Ho

Dextran

FIGURE 7-19 Conformation at the glycosidic bonds of cellulose, amylose, and dextran. The polymers are depicted as rigid pyranose rings joined by glycosidic bonds, with free rotation about these bonds. Note that in dextran there is also free rotation about the bond between C-5 and C-6 (torsion angle a> (omega)).

FIGURE 7-20 A map of favored conformations for oligosaccharides and polysaccharides. The torsion angles $ and $ (see Fig. 7-19), which define the spatial relationship between adjacent rings, can in principle have any value from 0° to 360°. In fact, some of the torsion angles would give conformations that are sterically hindered, whereas others give conformations that maximize hydrogen bonding. When the relative energy is plotted for each value of $ and $, with isoen-

ergy ("same energy") contours drawn at intervals of 1 kcal/mol above the minimum energy state, the result is a map of preferred conformations. This is analogous to the Ramachandran plot for peptides (see Figs 4-3, 4-9). The known conformations of the three polysaccharides shown in Figure 7-19 have been determined by x-ray crystallography, and all fall within the lowest-energy regions of the map.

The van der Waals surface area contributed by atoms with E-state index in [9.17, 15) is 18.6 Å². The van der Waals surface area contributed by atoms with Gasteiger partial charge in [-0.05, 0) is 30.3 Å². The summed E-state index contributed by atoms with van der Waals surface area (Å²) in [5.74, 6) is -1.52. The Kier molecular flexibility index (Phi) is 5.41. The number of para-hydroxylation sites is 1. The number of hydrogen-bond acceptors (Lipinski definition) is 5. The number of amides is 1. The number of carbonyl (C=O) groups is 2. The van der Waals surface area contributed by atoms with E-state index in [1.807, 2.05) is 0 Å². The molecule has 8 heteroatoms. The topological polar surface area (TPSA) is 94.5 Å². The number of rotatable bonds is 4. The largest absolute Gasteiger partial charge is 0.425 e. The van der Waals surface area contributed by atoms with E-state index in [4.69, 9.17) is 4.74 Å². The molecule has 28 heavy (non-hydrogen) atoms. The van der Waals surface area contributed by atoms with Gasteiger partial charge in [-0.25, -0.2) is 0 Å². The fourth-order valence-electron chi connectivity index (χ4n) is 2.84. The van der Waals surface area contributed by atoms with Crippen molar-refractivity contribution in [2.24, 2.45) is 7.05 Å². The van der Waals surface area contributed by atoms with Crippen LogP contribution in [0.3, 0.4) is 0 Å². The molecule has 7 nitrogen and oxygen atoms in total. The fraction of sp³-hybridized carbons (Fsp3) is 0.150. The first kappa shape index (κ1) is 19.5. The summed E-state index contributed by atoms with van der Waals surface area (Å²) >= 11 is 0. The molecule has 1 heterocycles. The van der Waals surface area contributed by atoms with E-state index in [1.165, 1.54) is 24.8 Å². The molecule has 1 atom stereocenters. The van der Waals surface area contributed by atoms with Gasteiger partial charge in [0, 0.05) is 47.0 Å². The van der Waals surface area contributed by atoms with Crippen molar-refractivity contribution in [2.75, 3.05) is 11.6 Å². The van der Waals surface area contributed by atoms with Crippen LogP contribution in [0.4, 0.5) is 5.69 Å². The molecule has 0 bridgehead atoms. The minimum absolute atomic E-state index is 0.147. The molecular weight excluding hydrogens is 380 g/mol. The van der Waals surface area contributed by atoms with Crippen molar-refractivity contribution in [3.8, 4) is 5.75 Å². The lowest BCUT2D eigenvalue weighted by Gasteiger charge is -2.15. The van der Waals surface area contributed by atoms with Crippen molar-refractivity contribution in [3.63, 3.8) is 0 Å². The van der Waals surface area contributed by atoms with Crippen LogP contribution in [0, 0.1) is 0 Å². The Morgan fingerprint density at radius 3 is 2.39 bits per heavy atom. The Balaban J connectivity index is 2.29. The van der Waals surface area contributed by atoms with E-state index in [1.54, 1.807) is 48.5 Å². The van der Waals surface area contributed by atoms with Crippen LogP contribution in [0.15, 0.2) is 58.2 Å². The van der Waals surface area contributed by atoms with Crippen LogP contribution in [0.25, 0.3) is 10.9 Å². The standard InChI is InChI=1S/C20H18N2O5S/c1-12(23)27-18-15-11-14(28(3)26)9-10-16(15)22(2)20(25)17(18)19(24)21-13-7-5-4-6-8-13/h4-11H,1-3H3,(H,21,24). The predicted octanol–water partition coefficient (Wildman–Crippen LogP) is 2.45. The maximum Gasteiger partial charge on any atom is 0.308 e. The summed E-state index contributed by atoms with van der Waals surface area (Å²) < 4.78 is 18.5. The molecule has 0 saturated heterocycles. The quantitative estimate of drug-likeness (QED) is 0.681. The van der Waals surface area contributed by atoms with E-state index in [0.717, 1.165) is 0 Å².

FIGURE 7-20 A map of favored conformations for oligosaccharides and polysaccharides. The torsion angles $ and $ (see Fig. 7-19), which define the spatial relationship between adjacent rings, can in principle have any value from 0° to 360°. In fact, some of the torsion angles would give conformations that are sterically hindered, whereas others give conformations that maximize hydrogen bonding. When the relative energy is plotted for each value of $ and $, with isoen-

ergy ("same energy") contours drawn at intervals of 1 kcal/mol above the minimum energy state, the result is a map of preferred conformations. This is analogous to the Ramachandran plot for peptides (see Figs 4-3, 4-9). The known conformations of the three polysaccharides shown in Figure 7-19 have been determined by x-ray crystallography, and all fall within the lowest-energy regions of the map.

Diabetes 2

Diabetes 2

Diabetes is a disease that affects the way your body uses food. Normally, your body converts sugars, starches and other foods into a form of sugar called glucose. Your body uses glucose for fuel. The cells receive the glucose through the bloodstream. They then use insulin a hormone made by the pancreas to absorb the glucose, convert it into energy, and either use it or store it for later use. Learn more...

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